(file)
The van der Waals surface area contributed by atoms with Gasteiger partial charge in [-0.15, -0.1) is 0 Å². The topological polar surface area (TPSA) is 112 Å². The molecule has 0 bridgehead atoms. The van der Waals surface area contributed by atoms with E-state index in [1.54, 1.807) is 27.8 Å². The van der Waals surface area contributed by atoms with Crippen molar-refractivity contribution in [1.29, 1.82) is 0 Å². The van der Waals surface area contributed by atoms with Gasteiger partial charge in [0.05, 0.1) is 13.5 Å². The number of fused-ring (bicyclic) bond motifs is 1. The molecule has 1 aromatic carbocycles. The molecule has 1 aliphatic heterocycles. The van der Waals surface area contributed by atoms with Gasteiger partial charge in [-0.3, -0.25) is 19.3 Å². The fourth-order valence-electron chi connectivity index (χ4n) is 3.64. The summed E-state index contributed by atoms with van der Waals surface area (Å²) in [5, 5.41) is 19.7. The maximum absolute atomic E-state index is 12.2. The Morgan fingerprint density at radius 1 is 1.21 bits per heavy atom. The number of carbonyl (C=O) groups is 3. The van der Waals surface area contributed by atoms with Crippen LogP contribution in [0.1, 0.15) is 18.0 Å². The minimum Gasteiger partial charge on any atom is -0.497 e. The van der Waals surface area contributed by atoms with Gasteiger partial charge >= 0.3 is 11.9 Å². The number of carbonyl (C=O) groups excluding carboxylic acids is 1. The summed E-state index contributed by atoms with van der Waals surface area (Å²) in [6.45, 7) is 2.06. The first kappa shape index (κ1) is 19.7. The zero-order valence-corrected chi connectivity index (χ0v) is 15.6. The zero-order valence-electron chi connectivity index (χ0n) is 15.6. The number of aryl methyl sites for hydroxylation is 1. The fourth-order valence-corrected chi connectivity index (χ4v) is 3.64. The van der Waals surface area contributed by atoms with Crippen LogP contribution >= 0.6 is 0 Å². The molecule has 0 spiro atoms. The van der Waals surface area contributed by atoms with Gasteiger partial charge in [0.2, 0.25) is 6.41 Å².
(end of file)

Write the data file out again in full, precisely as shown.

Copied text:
The van der Waals surface area contributed by atoms with Gasteiger partial charge in [-0.15, -0.1) is 0 Å². The topological polar surface area (TPSA) is 112 Å². The molecule has 0 bridgehead atoms. The van der Waals surface area contributed by atoms with E-state index in [1.54, 1.807) is 27.8 Å². The van der Waals surface area contributed by atoms with Crippen molar-refractivity contribution in [1.29, 1.82) is 0 Å². The van der Waals surface area contributed by atoms with Gasteiger partial charge in [0.05, 0.1) is 13.5 Å². The number of fused-ring (bicyclic) bond motifs is 1. The molecule has 1 aromatic carbocycles. The molecule has 1 aliphatic heterocycles. The van der Waals surface area contributed by atoms with Gasteiger partial charge in [-0.3, -0.25) is 19.3 Å². The fourth-order valence-electron chi connectivity index (χ4n) is 3.64. The summed E-state index contributed by atoms with van der Waals surface area (Å²) in [5, 5.41) is 19.7. The maximum absolute atomic E-state index is 12.2. The Morgan fingerprint density at radius 1 is 1.21 bits per heavy atom. The number of carbonyl (C=O) groups is 3. The van der Waals surface area contributed by atoms with Crippen LogP contribution in [0.1, 0.15) is 18.0 Å². The minimum Gasteiger partial charge on any atom is -0.497 e. The van der Waals surface area contributed by atoms with Gasteiger partial charge >= 0.3 is 11.9 Å². The number of carbonyl (C=O) groups excluding carboxylic acids is 1. The summed E-state index contributed by atoms with van der Waals surface area (Å²) in [6.45, 7) is 2.06. The first kappa shape index (κ1) is 19.7. The zero-order valence-corrected chi connectivity index (χ0v) is 15.6. The zero-order valence-electron chi connectivity index (χ0n) is 15.6. The number of aryl methyl sites for hydroxylation is 1. The fourth-order valence-corrected chi connectivity index (χ4v) is 3.64. The van der Waals surface area contributed by atoms with Crippen LogP contribution >= 0.6 is 0 Å². The molecule has 0 spiro atoms. The van der Waals surface area contributed by atoms with Gasteiger partial charge in [0.2, 0.25) is 6.41 Å².